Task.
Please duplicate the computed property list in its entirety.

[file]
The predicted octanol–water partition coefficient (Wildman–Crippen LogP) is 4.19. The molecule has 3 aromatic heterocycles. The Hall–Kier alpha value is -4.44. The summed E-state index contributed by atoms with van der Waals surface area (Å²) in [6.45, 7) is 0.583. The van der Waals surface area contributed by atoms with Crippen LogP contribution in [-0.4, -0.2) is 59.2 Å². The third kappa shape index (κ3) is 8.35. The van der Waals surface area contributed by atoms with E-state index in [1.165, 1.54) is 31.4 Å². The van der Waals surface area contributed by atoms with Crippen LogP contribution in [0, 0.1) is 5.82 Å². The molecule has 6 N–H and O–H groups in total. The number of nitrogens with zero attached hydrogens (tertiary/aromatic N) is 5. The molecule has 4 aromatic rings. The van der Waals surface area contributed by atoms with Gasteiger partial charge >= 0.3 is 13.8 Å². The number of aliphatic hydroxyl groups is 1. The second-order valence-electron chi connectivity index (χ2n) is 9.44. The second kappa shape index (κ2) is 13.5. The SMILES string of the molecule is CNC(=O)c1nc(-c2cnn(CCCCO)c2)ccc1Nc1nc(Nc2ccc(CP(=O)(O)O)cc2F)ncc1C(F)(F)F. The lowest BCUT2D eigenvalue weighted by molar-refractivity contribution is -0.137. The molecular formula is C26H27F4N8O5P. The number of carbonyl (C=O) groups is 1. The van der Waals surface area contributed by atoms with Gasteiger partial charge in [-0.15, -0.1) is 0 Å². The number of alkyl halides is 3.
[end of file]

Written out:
The predicted octanol–water partition coefficient (Wildman–Crippen LogP) is 4.19. The molecule has 3 aromatic heterocycles. The Hall–Kier alpha value is -4.44. The summed E-state index contributed by atoms with van der Waals surface area (Å²) in [6.45, 7) is 0.583. The van der Waals surface area contributed by atoms with Crippen LogP contribution in [-0.4, -0.2) is 59.2 Å². The third kappa shape index (κ3) is 8.35. The van der Waals surface area contributed by atoms with E-state index in [1.165, 1.54) is 31.4 Å². The van der Waals surface area contributed by atoms with Crippen LogP contribution in [0, 0.1) is 5.82 Å². The molecule has 6 N–H and O–H groups in total. The number of nitrogens with zero attached hydrogens (tertiary/aromatic N) is 5. The molecule has 4 aromatic rings. The van der Waals surface area contributed by atoms with Gasteiger partial charge >= 0.3 is 13.8 Å². The number of aliphatic hydroxyl groups is 1. The second-order valence-electron chi connectivity index (χ2n) is 9.44. The second kappa shape index (κ2) is 13.5. The SMILES string of the molecule is CNC(=O)c1nc(-c2cnn(CCCCO)c2)ccc1Nc1nc(Nc2ccc(CP(=O)(O)O)cc2F)ncc1C(F)(F)F. The lowest BCUT2D eigenvalue weighted by molar-refractivity contribution is -0.137. The molecular formula is C26H27F4N8O5P. The number of carbonyl (C=O) groups is 1. The van der Waals surface area contributed by atoms with Gasteiger partial charge in [-0.15, -0.1) is 0 Å². The number of alkyl halides is 3.